Key QROPS Implications in the UK Budget
In the Budget yesterday it was overseas pension schemes, and specifically QROPS, that were one of the targets of the UK government’s attention.
The specific reference within the full report to QROPS is as follows:
“3.46 Qualifying recognised overseas pension schemes (QROPS): introduction oftransfer charge – The government will introduce a 25% charge on transfers to QROPS. This charge is targeted at those seeking to reduce the tax payable by moving their pension wealth to another jurisdiction. Exceptions will apply to the charge allowing transfers to be made tax-free where people have a genuine need to transfer their pension, including when the individual and the pension are both located within the European Economic Area. (23)”
In addition to this, HMRC have released guidance notes as to how and when the “overseas transfer charge” will apply and in particular what is meant by “genuine need to transfer their pension” (at least, in HMRC’s eyes). With this in mind, I can summarise the position as follows in respect to standard QROPS business:
· The new overseas transfer charge comes into play with immediate effect, with its introduction tomorrow (9th March 2017).
· This will apply for any transfers that meet the criteria for the overseas transfer charge to apply when the signed and completed transfer paperwork is received by the UK ceding scheme on or after 9th March 2017.
· For cases where overseas transfer paperwork has already been submitted to the UK ceding scheme before 9th March 2017, the transfer should be able to proceed without the overseas transfer charge (if applicable) being levied, however, it would be recommended that contact is made with the UK ceding scheme administrators to ensure that they have safely received and logged the transfer request prior to the deadline date.
When does the overseas transfer charge not apply?
1. If the member is resident in the same country in which the QROPS receiving the transfer is established.
2. If the member is resident in a country within the European Economic Area (EEA) and the QROPS is established in a country within the EEA (Note, for these purposes, the EEA includes any EU member state as well as Liechtenstein, Norway, Iceland and in this context, Gibraltar).
*There are also three other instances documented but these relate mainly to transfers to overseas occupational type arrangements.
What is the effect of these changes in the 3 main QROPS jurisdictions?
· Transfers into an Isle of Man QROPS for an individual who is resident in the Isle of Man will not attract the overseas transfer charge. IOM QROPS for individuals resident elsewhere would incur the 25% transfer charge, as IOM is not part of the EEA.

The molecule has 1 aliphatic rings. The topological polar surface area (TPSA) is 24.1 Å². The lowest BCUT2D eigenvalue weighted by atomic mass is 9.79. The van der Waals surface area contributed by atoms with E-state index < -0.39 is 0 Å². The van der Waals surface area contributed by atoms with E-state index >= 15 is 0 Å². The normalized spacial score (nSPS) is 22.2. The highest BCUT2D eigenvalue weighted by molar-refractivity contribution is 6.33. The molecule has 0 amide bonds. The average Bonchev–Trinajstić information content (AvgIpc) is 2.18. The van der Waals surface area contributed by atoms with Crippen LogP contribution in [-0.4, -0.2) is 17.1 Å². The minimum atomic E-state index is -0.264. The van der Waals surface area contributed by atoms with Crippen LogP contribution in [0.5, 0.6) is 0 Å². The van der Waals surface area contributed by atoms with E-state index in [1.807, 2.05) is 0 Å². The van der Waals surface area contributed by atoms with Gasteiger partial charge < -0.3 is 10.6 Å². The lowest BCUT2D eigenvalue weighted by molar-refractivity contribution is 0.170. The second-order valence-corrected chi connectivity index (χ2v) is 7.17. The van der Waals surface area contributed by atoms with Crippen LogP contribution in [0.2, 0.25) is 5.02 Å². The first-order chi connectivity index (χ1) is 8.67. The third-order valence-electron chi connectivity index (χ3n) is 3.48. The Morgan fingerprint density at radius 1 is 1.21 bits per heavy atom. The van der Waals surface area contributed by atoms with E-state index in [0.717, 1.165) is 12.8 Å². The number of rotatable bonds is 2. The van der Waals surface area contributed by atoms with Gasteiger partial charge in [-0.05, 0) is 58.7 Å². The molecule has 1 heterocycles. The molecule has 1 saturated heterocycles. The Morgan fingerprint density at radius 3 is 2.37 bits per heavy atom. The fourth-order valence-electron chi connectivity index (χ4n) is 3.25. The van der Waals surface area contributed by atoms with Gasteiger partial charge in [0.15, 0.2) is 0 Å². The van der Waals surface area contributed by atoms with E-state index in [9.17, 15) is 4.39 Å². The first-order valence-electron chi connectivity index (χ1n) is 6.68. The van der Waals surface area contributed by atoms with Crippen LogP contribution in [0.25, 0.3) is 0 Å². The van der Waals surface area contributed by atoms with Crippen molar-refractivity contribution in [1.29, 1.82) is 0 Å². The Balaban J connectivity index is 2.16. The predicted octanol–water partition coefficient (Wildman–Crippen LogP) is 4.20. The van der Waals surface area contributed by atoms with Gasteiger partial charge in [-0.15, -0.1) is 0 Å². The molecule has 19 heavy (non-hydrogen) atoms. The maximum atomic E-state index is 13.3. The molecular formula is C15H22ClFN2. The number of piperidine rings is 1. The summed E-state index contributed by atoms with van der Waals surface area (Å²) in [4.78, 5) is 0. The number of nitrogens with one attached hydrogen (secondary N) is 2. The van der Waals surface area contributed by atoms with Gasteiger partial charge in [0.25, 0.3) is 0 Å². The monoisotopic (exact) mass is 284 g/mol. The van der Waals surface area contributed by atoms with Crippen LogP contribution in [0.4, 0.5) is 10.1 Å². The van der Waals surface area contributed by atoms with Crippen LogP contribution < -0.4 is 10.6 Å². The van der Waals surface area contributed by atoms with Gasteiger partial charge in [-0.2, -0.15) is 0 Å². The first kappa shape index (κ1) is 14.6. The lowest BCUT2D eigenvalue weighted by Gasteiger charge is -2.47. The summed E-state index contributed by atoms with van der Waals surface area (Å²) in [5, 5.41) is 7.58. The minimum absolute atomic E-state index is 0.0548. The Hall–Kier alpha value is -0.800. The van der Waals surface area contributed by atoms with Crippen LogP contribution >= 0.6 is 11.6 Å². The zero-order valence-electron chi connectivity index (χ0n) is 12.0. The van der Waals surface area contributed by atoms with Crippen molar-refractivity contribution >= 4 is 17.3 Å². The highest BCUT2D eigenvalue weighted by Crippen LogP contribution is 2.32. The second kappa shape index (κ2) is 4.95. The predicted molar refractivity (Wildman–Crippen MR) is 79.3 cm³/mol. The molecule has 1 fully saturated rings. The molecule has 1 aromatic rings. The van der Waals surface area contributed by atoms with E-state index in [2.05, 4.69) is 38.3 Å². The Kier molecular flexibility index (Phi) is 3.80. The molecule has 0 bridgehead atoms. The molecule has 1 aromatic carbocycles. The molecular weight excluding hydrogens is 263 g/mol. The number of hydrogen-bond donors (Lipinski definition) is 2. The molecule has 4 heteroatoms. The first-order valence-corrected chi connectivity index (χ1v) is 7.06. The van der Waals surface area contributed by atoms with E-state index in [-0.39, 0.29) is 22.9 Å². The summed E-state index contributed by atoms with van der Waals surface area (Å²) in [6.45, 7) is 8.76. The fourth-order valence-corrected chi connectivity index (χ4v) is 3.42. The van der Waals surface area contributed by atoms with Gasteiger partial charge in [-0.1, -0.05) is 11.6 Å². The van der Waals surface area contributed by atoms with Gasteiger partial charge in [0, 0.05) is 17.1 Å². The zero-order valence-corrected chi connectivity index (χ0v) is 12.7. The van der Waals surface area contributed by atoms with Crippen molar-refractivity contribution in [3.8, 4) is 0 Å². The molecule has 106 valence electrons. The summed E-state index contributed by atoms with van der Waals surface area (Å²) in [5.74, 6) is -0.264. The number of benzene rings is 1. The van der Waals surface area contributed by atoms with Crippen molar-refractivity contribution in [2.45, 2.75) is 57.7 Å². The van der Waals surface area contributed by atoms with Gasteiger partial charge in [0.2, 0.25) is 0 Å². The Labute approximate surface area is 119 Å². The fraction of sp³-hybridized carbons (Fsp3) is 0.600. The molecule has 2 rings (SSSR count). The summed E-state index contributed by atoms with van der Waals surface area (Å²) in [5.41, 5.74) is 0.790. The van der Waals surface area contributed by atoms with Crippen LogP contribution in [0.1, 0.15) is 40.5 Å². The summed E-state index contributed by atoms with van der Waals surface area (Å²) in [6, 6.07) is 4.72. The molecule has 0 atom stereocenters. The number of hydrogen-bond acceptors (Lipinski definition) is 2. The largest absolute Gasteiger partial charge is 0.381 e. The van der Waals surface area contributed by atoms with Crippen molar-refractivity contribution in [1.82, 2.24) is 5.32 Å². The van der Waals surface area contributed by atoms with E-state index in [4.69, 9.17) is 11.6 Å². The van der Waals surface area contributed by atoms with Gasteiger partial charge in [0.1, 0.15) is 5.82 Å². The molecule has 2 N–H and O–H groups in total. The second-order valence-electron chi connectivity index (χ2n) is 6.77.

· Transfers into a Gibraltar QROPS for anyone resident in a country in the EEA will not attract the overseas transfer charge. For individuals resident outside the EEA, a transfer to a Gibraltar QROPS will incur the 25% transfer charge.
· Transfers into a Malta QROPS for anyone resident in a country in the EEA will not attract the overseas transfer charge. For individuals resident outside the EEA, a transfer to a Malta QROPS will incur the 25% transfer charge.
Other important notes regarding the overseas transfer charge:
· If a member’s benefits transfer successfully to a QROPS on or after 9th March 2017 without the overseas transfer charge applying due to both the individual and the QROPS meeting the relevant criteria, a back-dated tax charge could still be levied in the future if the member’s circumstances change within 5 full tax years of the transfer taking place e.g. if the member was to subsequently move to another country in that 5 year period which was outside the EEA.
· The reverse is also true in that if an overseas transfer charge was taken at the time of transfer but the member’s circumstances change within 5 full tax years of the transfer taking place, and due to the member’s new residency conditions they now meet the relevant criteria, it may be possible to reclaim the 25% tax that was lifted at the time of transfer.
· The new conditions also apply to transfers from one QROPS (or former QROPS) to another QROPS e.g. switching between jurisdictions if this is within the “relevant period” i.e. 5 full tax years from the original transfer out of the UK pension plan to the first QROPS arrangement.
Extra Member Payment Charge Provision
· For transfers to QROPS on or after 6th April 2017, the new legislation widens the scope of UK taxing provisions on payments out of the QROPS from such transferred funds so that, in addition to applying if the member has been a resident in the UK in any one of the last 10 full tax years, they will also apply for the first five full tax years following the original transfer out of the UK regardless of how long the member has been a non-UK resident.
If you would like any further information on how this could effect you please contact your Meyado adviser who will be able to help you.